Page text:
Roiphe, Anne 1935–

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Roiphe, Anne 1935–

(Anne Richardson, Anne Richardson Roiphe)

PERSONAL:

Born December 25, 1935, in New York, NY; daughter of Eugene (a lawyer) and Blanche Roth; married Jack Richardson, 1958 (divorced, 1963); married Herman Roiphe (a psychoanalyst), January 20, 1967; children: Emily, Kate, Becky; stepchildren: Margaret, Jean. Education: Sarah Lawrence College, B.A., 1957.

ADDRESSES:

Home—New York, NY.

CAREER:

Writer.

AWARDS, HONORS:

National Book Award finalist, 1996, for Fruitful: A Real Mother in the Modern World.

WRITINGS:

NOVELS

(Under name Anne Richardson) Digging Out, McGraw (New York, NY), 1967.

Up the Sandbox!, Simon & Schuster (New York, NY), 1970.

Long Division, Simon & Schuster (New York, NY), 1972.

(Under name Anne Richardson) Torch Song, Farrar, Straus (New York, NY), 1977.

Lovingkindness, Summit Books (New York, NY), 1987.

The Pursuit of Happiness, Summit Books (New York, NY), 1991.

If You Knew Me, Little, Brown (Boston, MA), 1993.

Secrets of the City, Shaye Areheart/Crown (New York, NY), 2003.

An Imperfect Lens, Shaye Areheart/Crown (New York, NY), 2006.

NONFICTION

Generation without Memory: A Jewish Journey in Christian America (autobiographical essays), Simon & Schuster (New York, NY), 1981.

(With husband, Herman Roiphe) Your Child's Mind: The Complete Book of Infant and Child Mental Health Care, St. Martin's (New York, NY), 1985, published as Your Child's Mind: The Complete Book of Infant and Child Emotional Well-Being, 1986.

A Season for Healing: Reflections on the Holocaust, Summit Books (New York, NY), 1988.

Fruitful: A Real Mother in the Modern World, Houghton Mifflin (Boston, MA), 1996.

1185 Park Avenue: A Memoir, Free Press (New York, NY), 1999.

For Rabbit, with Love and Squalor: An American Read, Free Press (New York, NY), 2000.

Married: A Fine Predicament, Basic Books (New York, NY), 2002.

Water from the Well: Sarah, Rebekah, Rachel, and Leah, Morrow (New York, NY), 2006.

OTHER

Also contributor to periodicals, including Redbook, Glamour, and Family Circle. Roiphe also writes a bi-weekly column in the New York Observer.

SIDELIGHTS:

Anne Roiphe is a social commentator who is best known for her novel Up the Sandbox! Her works, which largely explore a woman's search for identity, also examine such topics as divorce, alienation, aging, marriage, and religious tradition. Publishers Weekly writer Sybil Steinberg judged the author's work to be of considerable significance. In Steinberg's opinion: "A sociologist seeking to understand some of the cultural and religious ferment of the last four decades of the twentieth century could do worse than read the … works of Anne Roiphe. With her thoughtful and often provocative appraisals of the zeitgeist, Roiphe has managed to offer impassioned insights into feminism, marriage, family and Jewish identity in books that draw on her personal life to explore larger social issues."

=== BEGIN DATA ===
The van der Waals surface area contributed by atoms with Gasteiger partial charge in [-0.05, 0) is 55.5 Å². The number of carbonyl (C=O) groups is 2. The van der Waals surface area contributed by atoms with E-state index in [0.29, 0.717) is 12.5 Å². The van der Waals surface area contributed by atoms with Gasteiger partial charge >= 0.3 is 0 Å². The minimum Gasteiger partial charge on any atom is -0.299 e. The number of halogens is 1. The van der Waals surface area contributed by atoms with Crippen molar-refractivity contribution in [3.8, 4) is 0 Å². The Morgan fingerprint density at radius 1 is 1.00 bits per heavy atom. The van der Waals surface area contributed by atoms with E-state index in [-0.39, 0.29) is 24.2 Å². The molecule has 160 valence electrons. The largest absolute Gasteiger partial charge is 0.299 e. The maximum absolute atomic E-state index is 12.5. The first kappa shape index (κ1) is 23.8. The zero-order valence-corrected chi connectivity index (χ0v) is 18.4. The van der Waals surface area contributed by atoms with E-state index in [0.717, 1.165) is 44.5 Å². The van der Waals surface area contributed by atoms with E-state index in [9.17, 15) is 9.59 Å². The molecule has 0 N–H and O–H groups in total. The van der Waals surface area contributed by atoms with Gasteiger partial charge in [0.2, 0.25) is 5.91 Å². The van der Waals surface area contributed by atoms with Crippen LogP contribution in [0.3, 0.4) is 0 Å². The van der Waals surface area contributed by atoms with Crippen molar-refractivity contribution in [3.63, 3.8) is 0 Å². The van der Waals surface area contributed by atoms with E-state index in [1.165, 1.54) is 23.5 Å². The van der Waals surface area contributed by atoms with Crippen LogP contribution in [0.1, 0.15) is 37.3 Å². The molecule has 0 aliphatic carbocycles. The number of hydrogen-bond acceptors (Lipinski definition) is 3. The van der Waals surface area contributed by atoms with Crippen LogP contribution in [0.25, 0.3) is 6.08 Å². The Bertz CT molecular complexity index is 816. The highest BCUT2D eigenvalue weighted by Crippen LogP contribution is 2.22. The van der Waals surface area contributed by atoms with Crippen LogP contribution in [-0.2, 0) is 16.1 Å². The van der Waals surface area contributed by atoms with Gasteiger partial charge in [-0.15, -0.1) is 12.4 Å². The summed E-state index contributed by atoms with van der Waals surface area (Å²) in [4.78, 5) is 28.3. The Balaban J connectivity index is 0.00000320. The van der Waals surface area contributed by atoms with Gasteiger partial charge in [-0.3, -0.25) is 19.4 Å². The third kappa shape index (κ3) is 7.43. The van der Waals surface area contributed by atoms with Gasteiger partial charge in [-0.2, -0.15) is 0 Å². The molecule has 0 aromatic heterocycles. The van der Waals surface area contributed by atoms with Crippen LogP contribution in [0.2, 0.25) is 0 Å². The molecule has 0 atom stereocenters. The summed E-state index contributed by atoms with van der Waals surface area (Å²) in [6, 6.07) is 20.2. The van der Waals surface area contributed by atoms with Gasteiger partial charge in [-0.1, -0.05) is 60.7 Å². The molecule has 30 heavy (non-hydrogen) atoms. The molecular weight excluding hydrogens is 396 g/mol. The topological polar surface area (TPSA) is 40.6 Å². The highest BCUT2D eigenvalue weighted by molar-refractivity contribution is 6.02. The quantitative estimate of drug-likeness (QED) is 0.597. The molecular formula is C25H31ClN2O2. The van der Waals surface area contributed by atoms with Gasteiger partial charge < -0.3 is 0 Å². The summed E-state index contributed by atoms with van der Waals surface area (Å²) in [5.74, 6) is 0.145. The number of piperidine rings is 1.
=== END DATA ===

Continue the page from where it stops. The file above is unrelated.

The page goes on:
Roiphe's first book, Digging Out, presents the personal reflections of Laura Smith as she attends the bedside of her dying mother. Laura recalls the history of her large and rich Jewish family, interweaving its past with the details of her mother's illness. The story of Roiphe's next book, Up the Sandbox!, alternates the inner musings of Margaret Reynolds, as a young Manhattan mother who ministers to the needs of her two small children, and the Margaret Reynolds who envisions wild dream adventures, such as blowing up the George Washington Bridge with a group of black militants.

Lovingkindness explores the alienated relationship of secular Jewish feminist Annie Johnson, a widowed, financially successful writer, and her twenty-two-year-old daughter, Andrea, the rattlesnake-tattooed survivor of drug abuse and three abortions. When the girl finally phones her mother after five months of silence, she informs Annie she is in Jerusalem, having joined an ultra-Orthodox sect and changed her name to "Sarai" as a symbol of her newborn faith. Annie is concerned that her daughter is surrendering her free will for the rigidly defined dictates of a male-dominated, tightly structured religious system. Annie learns the Yeshiva has selected a husband for Sarai, a young American, Michael Rose, and she joins the intended spouse's parents when they travel to Israel in an attempt to halt the marriage by kidnapping their own son. Ultimately, Annie must decide whether to accept her daughter's decisions or to interfere.

Jane Blumberg, reviewing Lovingkindness in the Times Literary Supplement, described the work as "a beautifully constructed and restrained novel" and added: "If its presentation of a very specific Manhattan world of educated liberalism and disillusioned idealism is a bit rarified, not to say somewhat negligent of the new problems facing American Jews in regard to Israel, it is nonetheless powerful." However, Linsey Abrams, writing in the Los Angeles Times Book Review wrote: "The human information in this novel calls for a profound sadness that is nowhere apparent. An impoverishment of vision and feeling on the part of the narrator does not do justice, either, to her own predicament as a woman and mother." Abrams concluded: "That love is to be found neither among individuals nor even in a nuclear family but only in religious community is the reactionary, perhaps inadvertent, message of this novel, its real moral center."